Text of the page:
For most contributors, however, market activism is the province of those less interested in literature than in what sells. “[H]ow do we establish what is authentic,” Dubravka Ugrešić asks, “and what a product of market compromise?” (2017: 208). “[C]an any amount of activism really re-energize [literature’s] declined importance in the contemporary public sphere?” Saikat Majumdar wonders (141). Tim Parks laments the pervasive conflation of literary worth with accessibility, exemplified by how publishers and literary-festival organizers celebrate the success of texts that they themselves have been responsible for promoting (“How pleasant, then, to convince oneself that what reaches out to everyone is also the best” [2017: 157]). Reflecting on her own circumscribed position as a “Croatian writer who lives in Amsterdam,” Ugrešić wryly observes the mass culture industry’s unwillingness to read transnational literatures in anything other than national terms (208).
Critiques of the culture industry, pandering publishers, and the marketplace of least-common-denominators are not new. But the contributors to Literary Activism go further by routing the literature-market binary through a significant third term: the academy. Derek Attridge describes how, over the course of many years, he championed the work of J.M. Coetzee and Zoë Wicomb, writing critical essays and a monograph about the former, and planning a conference and editing a volume about the latter (Attridge also nominated Wicomb for the Windham-Campbell Prize, which she received). It is the kind of affirmative academic attention that Gayatri Chakravorty Spivak has paid to Mahesweta Devi’s stories, or for that matter, which Majumdar has given to Amit Chaudhuri’s novels. All of this, Attridge speculates, “must have had some effect on publishers’ decisions, prize-awarding bodies, reviewers, and all the other agents in the literary marketplace” (2017: 59).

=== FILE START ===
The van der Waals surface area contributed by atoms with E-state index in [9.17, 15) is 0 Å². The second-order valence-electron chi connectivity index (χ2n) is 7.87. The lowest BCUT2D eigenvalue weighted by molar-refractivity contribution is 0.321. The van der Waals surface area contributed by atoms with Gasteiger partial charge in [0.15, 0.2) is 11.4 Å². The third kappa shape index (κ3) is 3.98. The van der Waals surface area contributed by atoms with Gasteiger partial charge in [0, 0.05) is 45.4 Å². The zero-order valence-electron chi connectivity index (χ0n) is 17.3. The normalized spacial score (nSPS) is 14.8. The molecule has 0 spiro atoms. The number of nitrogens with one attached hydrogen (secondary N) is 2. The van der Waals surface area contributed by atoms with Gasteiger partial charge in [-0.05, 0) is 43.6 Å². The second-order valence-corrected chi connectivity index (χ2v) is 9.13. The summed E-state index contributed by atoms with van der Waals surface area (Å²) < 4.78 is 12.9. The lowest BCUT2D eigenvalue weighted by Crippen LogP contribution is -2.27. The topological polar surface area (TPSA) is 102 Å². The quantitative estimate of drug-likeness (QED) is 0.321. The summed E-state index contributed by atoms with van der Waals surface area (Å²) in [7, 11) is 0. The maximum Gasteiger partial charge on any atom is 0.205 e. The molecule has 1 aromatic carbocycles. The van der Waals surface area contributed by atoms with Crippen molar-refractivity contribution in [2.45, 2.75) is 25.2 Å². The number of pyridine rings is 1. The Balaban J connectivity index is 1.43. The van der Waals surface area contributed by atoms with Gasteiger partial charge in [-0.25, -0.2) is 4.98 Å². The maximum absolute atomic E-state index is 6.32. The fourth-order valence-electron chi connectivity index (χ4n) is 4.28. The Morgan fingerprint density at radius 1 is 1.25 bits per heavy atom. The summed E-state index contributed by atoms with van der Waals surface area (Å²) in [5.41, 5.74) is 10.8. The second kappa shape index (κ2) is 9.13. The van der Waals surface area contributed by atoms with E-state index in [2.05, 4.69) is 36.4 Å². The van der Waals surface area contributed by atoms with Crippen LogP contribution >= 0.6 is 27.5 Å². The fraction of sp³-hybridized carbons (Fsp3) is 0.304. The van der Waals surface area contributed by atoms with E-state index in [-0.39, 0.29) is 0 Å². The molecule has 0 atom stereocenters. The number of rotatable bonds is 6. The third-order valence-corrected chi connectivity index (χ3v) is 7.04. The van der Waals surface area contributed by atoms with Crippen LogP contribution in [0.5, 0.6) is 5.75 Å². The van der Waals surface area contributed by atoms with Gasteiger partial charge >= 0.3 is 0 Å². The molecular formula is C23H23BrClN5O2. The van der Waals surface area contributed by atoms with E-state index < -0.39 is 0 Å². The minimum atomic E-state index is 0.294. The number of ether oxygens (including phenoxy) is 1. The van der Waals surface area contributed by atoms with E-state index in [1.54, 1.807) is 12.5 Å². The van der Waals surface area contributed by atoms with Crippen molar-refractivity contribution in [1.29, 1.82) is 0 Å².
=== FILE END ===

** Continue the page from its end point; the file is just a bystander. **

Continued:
What is the nature of this effect? How does academic attention to certain writers inflect their position in the literary marketplace—and vice versa? There is a long history of scholarship on literature’s relations to the market (Brier 2017), but it is only recently that the academy is taking stock of its particular mediation of those relations. As Andy Hines observes in an essay on the new institutionalism, only now are literary critics “willing to admit that we have been pushed around all along” (2018: np). Two remarkable paragraphs in Amit Chaudhuri’s essay strike at the heart of this vexed triangulation. He writes:
By the late 1980s…departments of English…looked with some prejudice upon value and the symbols of value, such as the canon; problematized or disowned terms such as ‘classic’ and ‘masterpiece’; often ascribed a positive political value to orality, which it conflated with non-Western culture, and a negative one to inscription or ‘good writing’, which it identified with the European Enlightenment. Some of this was overdue and necessary. (2017b: 224)